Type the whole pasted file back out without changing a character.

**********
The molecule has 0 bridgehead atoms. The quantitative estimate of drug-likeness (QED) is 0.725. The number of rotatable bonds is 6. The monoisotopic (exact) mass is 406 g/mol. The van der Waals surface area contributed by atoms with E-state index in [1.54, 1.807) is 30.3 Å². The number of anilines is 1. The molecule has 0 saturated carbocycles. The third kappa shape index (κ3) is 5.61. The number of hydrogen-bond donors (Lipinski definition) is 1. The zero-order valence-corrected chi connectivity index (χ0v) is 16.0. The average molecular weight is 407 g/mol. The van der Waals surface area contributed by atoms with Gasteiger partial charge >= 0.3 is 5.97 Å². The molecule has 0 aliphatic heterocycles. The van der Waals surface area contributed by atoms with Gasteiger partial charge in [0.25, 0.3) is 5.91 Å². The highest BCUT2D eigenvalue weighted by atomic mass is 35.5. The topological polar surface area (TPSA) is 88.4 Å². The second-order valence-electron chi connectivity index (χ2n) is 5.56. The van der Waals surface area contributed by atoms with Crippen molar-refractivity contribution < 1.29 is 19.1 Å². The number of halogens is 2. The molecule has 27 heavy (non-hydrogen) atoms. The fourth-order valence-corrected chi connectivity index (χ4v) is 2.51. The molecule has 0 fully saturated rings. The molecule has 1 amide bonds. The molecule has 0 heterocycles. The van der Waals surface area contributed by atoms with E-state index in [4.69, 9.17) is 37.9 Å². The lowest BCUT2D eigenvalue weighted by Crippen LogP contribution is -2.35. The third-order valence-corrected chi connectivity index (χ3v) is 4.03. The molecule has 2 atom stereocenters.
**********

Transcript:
The molecule has 0 bridgehead atoms. The quantitative estimate of drug-likeness (QED) is 0.725. The number of rotatable bonds is 6. The monoisotopic (exact) mass is 406 g/mol. The van der Waals surface area contributed by atoms with E-state index in [1.54, 1.807) is 30.3 Å². The number of anilines is 1. The molecule has 0 saturated carbocycles. The third kappa shape index (κ3) is 5.61. The number of hydrogen-bond donors (Lipinski definition) is 1. The zero-order valence-corrected chi connectivity index (χ0v) is 16.0. The average molecular weight is 407 g/mol. The van der Waals surface area contributed by atoms with Gasteiger partial charge >= 0.3 is 5.97 Å². The molecule has 0 aliphatic heterocycles. The van der Waals surface area contributed by atoms with Gasteiger partial charge in [0.25, 0.3) is 5.91 Å². The highest BCUT2D eigenvalue weighted by atomic mass is 35.5. The topological polar surface area (TPSA) is 88.4 Å². The second-order valence-electron chi connectivity index (χ2n) is 5.56. The van der Waals surface area contributed by atoms with Crippen molar-refractivity contribution < 1.29 is 19.1 Å². The number of halogens is 2. The molecule has 27 heavy (non-hydrogen) atoms. The fourth-order valence-corrected chi connectivity index (χ4v) is 2.51. The molecule has 0 fully saturated rings. The molecule has 1 amide bonds. The molecule has 0 heterocycles. The van der Waals surface area contributed by atoms with E-state index in [4.69, 9.17) is 37.9 Å². The lowest BCUT2D eigenvalue weighted by Crippen LogP contribution is -2.35. The third-order valence-corrected chi connectivity index (χ3v) is 4.03. The molecule has 2 atom stereocenters.